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The Broken Circle

Tejwant Singh

Jun 30, 2004
Henderson, NV.
The Broken Circle

I saw a movie yesterday. It is called “The Broken Circle Breakdown”. It is a Belgique/Dutch movie with subtitles. If you are a fan of the Bluegrass Country Music like I am, then this is the perfect movie for the music lovers.

If you like string music, this is the movie for you to get strung with mandolin, banjo, fiddle, guitar, bass and the resonator/lap guitar which is better known as Dobro, its trademark. By the way I happen to know the best Dobro player and fittingly his SN is DobroFanatic.

I am not a Country Music fan but Bluegrass is not some ordinary country music that talks about the pick- up truck that was repossessed and the girlfriend who left him and took his favourite belt buckle.

Bluegrass has the blues. It is langar for the soul that talks about hopes, desires, shattered dreams, falling off, dusting off and getting up with the courage to carry on. Bluegrass is a kind of gospel country which talks about the deity god, angels, heaven etc. etc. which is very unlike the one sung by well-known country singers like Garth Brooks or Dolly Parton- the famous big bosomed woman-who was made even more famous by the talk show host Johnny Carson whenever she was invited to his show by introducing her in this way,” Ladies and Gentleman; and here they come”.

I do not want to bore you with this anymore but would like to share the interesting origins of Bluegrass from the Sikhi perspective. The immigrants with their instruments from Ireland, Spain, The UK, Italy and of course the Africans who brought in the Banjo with their heartfelt personal experiences of slavery and expressed them musically got together in this venture. The vocals with high pitches are kind of the Bluegrass Ragas. Bluegrass music is the glue for these peoples who have become one despite entering through the four doors.

Now back to the movie. It is about two people with two opposite aspects of life. The girl called Elise who is tattooed all over owns a tattoo shop; believes in heaven, hell, angels and a deity. In other words, the tattoos and the inner belief seem to be in sync in some way for her. The boy- Didier on the other side is a pragmatist and totally opposite to her beliefs. He tells her he does not believe in receiving virgins in the sky and that the stars are not the souls departed as many claim.

They fall in love in spite of their differences. It is love at first sight when Didier happens to visit Elise at her tattoo shop and tells her that there is a Bluegrass band playing at some bar that night. When she gets there, to her surprise she finds him as the lead singer of the band. They fall in love, get married in the same bar and she becomes the lead singer of the band. Music becomes the glue that binds them together.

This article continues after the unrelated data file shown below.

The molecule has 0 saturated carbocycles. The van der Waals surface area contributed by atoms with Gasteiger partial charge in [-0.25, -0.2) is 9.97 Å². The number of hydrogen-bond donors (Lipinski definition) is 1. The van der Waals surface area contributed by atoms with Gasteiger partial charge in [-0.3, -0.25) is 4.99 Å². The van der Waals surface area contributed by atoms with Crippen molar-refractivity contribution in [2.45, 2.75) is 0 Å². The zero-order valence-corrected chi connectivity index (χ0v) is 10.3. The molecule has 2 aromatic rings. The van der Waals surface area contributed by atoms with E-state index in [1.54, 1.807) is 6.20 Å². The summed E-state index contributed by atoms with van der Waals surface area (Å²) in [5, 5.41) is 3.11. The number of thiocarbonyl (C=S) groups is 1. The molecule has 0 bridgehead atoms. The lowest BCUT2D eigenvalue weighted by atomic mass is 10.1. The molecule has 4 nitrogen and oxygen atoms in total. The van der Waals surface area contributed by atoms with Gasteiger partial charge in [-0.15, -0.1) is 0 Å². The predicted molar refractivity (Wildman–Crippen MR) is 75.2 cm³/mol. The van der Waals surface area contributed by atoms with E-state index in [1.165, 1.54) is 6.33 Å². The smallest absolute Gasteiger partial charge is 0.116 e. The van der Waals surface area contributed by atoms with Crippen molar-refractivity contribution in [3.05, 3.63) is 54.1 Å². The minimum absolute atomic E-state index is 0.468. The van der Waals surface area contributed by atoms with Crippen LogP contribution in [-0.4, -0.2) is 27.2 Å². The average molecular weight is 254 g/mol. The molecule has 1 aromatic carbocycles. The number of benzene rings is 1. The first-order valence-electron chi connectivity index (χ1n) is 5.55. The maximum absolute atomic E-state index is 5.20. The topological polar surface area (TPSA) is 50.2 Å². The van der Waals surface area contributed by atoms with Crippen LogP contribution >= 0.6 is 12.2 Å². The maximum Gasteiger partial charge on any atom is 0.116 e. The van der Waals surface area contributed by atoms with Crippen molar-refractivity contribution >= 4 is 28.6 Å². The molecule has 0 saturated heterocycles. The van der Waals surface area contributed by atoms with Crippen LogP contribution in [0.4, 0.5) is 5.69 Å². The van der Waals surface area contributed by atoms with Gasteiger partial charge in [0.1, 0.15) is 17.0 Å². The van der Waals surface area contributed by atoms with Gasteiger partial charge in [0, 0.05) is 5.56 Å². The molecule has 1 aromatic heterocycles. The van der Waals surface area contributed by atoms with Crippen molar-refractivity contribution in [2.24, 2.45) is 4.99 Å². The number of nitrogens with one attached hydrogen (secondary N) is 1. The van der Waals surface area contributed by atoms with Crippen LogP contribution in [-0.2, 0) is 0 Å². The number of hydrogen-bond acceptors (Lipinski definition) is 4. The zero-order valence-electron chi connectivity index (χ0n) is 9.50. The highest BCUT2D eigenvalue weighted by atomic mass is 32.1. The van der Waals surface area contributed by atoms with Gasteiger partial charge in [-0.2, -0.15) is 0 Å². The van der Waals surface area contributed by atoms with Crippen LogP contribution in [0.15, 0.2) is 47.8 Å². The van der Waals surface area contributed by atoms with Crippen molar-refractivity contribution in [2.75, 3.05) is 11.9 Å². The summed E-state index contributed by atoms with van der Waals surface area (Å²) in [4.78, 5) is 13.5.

They have a beautiful baby girl named Maybelle. Sadly she is diagnosed with cancer. This ailment in the family tests their beliefs or lack thereof in a very trying manner.

I will not give the whole movie away because I want you all to watch it. It can be watched for free online but I rented it.

But, there is one scene that I would like to share with you. Maybelle is kept in a sterlised chamber while going through stem cell therapy. Didier, her dad puts the stickers of the moon and the stars on the canopy she is under.

Maybelle asks her dad about the stars in the sky and he explains to her in his own pragmatic way that these stars we see up may have been dead for a long time, even before we are able to see them because it takes them that long to be visible.

This made me thinking about the wow and the awe factors we are surrounded by. For us the stars are ever blossoming. If one goes out, another one takes its place unnoticed by us. This is the same way Sikhi idea works. It is like The Universe above us twinkling and making us wonder about ourselves. It is ever blossoming, thanks to the sacrifices by our Gurus and many who came after them so that the Sikhi idea keeps on twinkling and thus never dimming.

When one star in this Sikhi Universe fades away and then the other one is long ready to take its place to carry the torch to offer light in the dim corners of life.

I turned 59 today. I talked to people from all over today and many I have not seen since the 70’s. Thanks to the FB, the reconnections happened and hence the span of the past got shrunk into nanoseconds. We all chatted about the past which did not seem that distant but rather the continuation of the present.

It is interesting to notice that we as flowers never wither but always keep on blossoming. Our petals that were once black, blonde, auburn or brunette all change into white. Some fall off and some stay intact.

I do not feel a day older than yesterday, how far that yesterday may have been. I am still blossoming, thanks to Sikhi, and the twinkle in my eyes matches the twinkle in the stars above me, all in their prime waiting for the apex.

As Didier told Maybelle, that the stars we are looking at may have gone off to the new horizons of darkness. I am not worried about it because I know that when my time comes, there will be one more Sikh twinkling by my side.

Now the question comes to mind that is it still a circle when it is broken? May be not but if we are a circle of stars then if one of us dims out, there is just another one waiting to take our place to keep it unbroken, to keep on twinkling, keep on sharing its glow to light up our darkest nights.

Allow me to end with the lyrics from a song by a British singer aptly named Passenger:

Cos we're circles.
We're circles you see.
We go round round the sun.
In and out like the sea.
I'll circle round you.
You will circle round m

Enjoy the movie.
Feliz Cinco de Mayo.
Tejwant Singh


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